Wnt/ß-catenin signaling, mechanotransduction and lymphatic vascular development
October 10, 2019
SATHISH SRINIVASAN, PH.D.
Cardiovascular Biology Research Program
Oklahoma Medical Research Foundation
Took place on October 10, 2019 at 1:00pm EDT
SATHISH SRINIVASAN -
Dr. Srinivasan trained as a post-doctoral fellow in the lab of Dr. Guillermo Oliver, a pioneer in the field of lymphatic vascular development. Dr. Srinivasan is currently an Associate Member at the Cardiovascular Biology Research Program at Oklahoma Medical Research Foundation (OMRF). The major goals of his lab are to: A) Develop approaches to gain a clearer understanding of lymphatic vascular development. B) Generate mouse models of human lymphedema and identify the anatomical, developmental and mechanistic defects in these mice. C) Develop innovative treatments for lymphedema and the associated cardiovascular disorders. Their original discoveries include: 1) Demonstration of venous endothelial cells as the major source of lymphatic vasculature. 2) Discovery of Coup-TFII as the activator of PROX1 expression. 3) Identification of a positive feedback loop between PROX1 and VEGFR3. 4) Revealing the stepwise morphogenesis of lymphovenous valves, which regulate lymph return to blood circulation. 5) Identification of Wnt/ß-catenin signaling as the regulator of lymphatic vessel maturation and valve development.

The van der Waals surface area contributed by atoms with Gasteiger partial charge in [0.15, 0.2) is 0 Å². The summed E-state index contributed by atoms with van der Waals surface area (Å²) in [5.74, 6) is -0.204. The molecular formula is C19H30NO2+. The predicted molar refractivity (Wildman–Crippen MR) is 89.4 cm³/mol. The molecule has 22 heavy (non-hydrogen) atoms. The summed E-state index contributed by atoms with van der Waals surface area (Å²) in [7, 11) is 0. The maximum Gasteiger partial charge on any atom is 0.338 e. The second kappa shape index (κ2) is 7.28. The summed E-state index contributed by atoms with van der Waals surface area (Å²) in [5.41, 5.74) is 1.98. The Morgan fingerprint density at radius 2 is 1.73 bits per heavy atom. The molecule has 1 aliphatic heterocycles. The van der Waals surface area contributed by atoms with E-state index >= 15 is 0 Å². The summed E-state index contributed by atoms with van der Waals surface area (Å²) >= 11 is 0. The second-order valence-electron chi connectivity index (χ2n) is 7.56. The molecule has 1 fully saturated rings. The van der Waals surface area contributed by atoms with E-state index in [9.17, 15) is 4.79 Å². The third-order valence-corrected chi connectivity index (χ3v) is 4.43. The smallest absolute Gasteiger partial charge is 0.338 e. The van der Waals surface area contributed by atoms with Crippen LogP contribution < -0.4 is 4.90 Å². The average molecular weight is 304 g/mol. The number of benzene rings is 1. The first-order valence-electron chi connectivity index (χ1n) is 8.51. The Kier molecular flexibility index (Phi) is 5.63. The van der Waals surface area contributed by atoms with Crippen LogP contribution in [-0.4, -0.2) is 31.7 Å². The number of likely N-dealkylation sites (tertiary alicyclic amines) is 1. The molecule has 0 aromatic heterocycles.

The lymphatic vasculature collects interstitial fluid and digested lipids and returns them to blood circulation. Defects in lymphatic vasculature cause lymphedema, a disease characterized by the swelling of hands and legs. The health consequences of lymphedema include inflammation, atherosclerosis, heart attack, pain, obesity, fibrosis, high blood pressure and angiosarcoma. Millions of people suffer with lymphedema. However, there are currently no treatments for this debilitating disease. A better understanding of the mechanisms that regulate lymphatic vascular development might advance the development of new therapies for lymphedema. I will discuss our recent discovery of Wnt/ß-catenin signaling as a critical regulator of lymphatic vascular development. I will also discuss the role of shear stress and its relationship with Wnt/ß-catenin signaling in the lymphatics.
The following papers will be discussed during this presentation: